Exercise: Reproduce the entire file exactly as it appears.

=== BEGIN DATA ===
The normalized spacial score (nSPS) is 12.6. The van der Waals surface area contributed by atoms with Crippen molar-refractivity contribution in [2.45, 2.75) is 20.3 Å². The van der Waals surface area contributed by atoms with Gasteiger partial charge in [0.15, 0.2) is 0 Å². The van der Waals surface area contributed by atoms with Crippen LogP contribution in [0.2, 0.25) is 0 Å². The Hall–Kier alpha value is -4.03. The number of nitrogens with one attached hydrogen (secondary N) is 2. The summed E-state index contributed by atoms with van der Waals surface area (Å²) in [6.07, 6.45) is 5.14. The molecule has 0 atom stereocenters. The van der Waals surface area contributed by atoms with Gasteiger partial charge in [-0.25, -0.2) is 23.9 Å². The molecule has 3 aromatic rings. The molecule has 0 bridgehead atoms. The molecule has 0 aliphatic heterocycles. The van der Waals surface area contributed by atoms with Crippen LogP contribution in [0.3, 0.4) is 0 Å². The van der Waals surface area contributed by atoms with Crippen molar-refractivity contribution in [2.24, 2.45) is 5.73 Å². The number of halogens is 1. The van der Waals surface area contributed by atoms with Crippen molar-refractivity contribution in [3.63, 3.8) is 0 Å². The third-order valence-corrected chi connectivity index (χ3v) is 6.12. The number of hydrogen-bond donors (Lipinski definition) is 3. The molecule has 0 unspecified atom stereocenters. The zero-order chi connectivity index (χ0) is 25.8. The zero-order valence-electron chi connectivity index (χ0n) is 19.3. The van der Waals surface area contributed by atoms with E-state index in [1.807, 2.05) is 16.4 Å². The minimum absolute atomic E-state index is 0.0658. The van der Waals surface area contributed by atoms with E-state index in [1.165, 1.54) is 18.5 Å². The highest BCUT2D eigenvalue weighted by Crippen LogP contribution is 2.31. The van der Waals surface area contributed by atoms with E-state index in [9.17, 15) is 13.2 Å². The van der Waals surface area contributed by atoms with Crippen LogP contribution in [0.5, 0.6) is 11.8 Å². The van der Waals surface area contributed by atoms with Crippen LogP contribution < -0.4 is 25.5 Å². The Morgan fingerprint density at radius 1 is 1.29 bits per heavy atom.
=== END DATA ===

The normalized spacial score (nSPS) is 12.6. The van der Waals surface area contributed by atoms with Crippen molar-refractivity contribution in [2.45, 2.75) is 20.3 Å². The van der Waals surface area contributed by atoms with Gasteiger partial charge in [0.15, 0.2) is 0 Å². The van der Waals surface area contributed by atoms with Crippen LogP contribution in [0.2, 0.25) is 0 Å². The Hall–Kier alpha value is -4.03. The number of nitrogens with one attached hydrogen (secondary N) is 2. The summed E-state index contributed by atoms with van der Waals surface area (Å²) in [6.07, 6.45) is 5.14. The molecule has 0 atom stereocenters. The van der Waals surface area contributed by atoms with Gasteiger partial charge in [-0.25, -0.2) is 23.9 Å². The molecule has 3 aromatic rings. The molecule has 0 bridgehead atoms. The molecule has 0 aliphatic heterocycles. The van der Waals surface area contributed by atoms with Crippen LogP contribution in [0.3, 0.4) is 0 Å². The van der Waals surface area contributed by atoms with Crippen molar-refractivity contribution in [2.24, 2.45) is 5.73 Å². The number of halogens is 1. The van der Waals surface area contributed by atoms with Crippen molar-refractivity contribution in [3.63, 3.8) is 0 Å². The third-order valence-corrected chi connectivity index (χ3v) is 6.12. The number of hydrogen-bond donors (Lipinski definition) is 3. The molecule has 0 unspecified atom stereocenters. The zero-order chi connectivity index (χ0) is 25.8. The zero-order valence-electron chi connectivity index (χ0n) is 19.3. The van der Waals surface area contributed by atoms with E-state index in [1.807, 2.05) is 16.4 Å². The minimum absolute atomic E-state index is 0.0658. The van der Waals surface area contributed by atoms with E-state index in [1.165, 1.54) is 18.5 Å². The highest BCUT2D eigenvalue weighted by Crippen LogP contribution is 2.31. The van der Waals surface area contributed by atoms with E-state index in [9.17, 15) is 13.2 Å². The van der Waals surface area contributed by atoms with Crippen LogP contribution in [0.5, 0.6) is 11.8 Å². The van der Waals surface area contributed by atoms with Crippen LogP contribution < -0.4 is 25.5 Å². The Morgan fingerprint density at radius 1 is 1.29 bits per heavy atom.